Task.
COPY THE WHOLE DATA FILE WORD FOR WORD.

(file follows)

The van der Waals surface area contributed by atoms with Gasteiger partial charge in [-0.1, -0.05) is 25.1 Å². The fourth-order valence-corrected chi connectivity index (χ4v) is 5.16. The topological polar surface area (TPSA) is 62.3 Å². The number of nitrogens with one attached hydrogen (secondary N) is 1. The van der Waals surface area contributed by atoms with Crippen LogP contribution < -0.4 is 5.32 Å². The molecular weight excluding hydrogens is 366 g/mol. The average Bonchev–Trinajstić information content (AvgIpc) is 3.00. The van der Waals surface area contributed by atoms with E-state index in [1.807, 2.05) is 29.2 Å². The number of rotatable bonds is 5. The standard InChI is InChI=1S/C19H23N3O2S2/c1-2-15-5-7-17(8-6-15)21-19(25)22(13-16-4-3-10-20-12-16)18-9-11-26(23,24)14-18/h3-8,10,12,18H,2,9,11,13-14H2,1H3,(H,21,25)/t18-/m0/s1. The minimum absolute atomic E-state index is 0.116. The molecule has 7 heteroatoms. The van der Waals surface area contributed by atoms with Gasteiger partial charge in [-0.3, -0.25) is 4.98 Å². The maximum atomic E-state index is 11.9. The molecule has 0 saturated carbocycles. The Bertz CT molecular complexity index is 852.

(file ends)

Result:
The van der Waals surface area contributed by atoms with Gasteiger partial charge in [-0.1, -0.05) is 25.1 Å². The fourth-order valence-corrected chi connectivity index (χ4v) is 5.16. The topological polar surface area (TPSA) is 62.3 Å². The number of nitrogens with one attached hydrogen (secondary N) is 1. The van der Waals surface area contributed by atoms with Crippen LogP contribution < -0.4 is 5.32 Å². The molecular weight excluding hydrogens is 366 g/mol. The average Bonchev–Trinajstić information content (AvgIpc) is 3.00. The van der Waals surface area contributed by atoms with E-state index in [1.807, 2.05) is 29.2 Å². The number of rotatable bonds is 5. The standard InChI is InChI=1S/C19H23N3O2S2/c1-2-15-5-7-17(8-6-15)21-19(25)22(13-16-4-3-10-20-12-16)18-9-11-26(23,24)14-18/h3-8,10,12,18H,2,9,11,13-14H2,1H3,(H,21,25)/t18-/m0/s1. The minimum absolute atomic E-state index is 0.116. The molecule has 7 heteroatoms. The van der Waals surface area contributed by atoms with Gasteiger partial charge in [-0.3, -0.25) is 4.98 Å². The maximum atomic E-state index is 11.9. The molecule has 0 saturated carbocycles. The Bertz CT molecular complexity index is 852.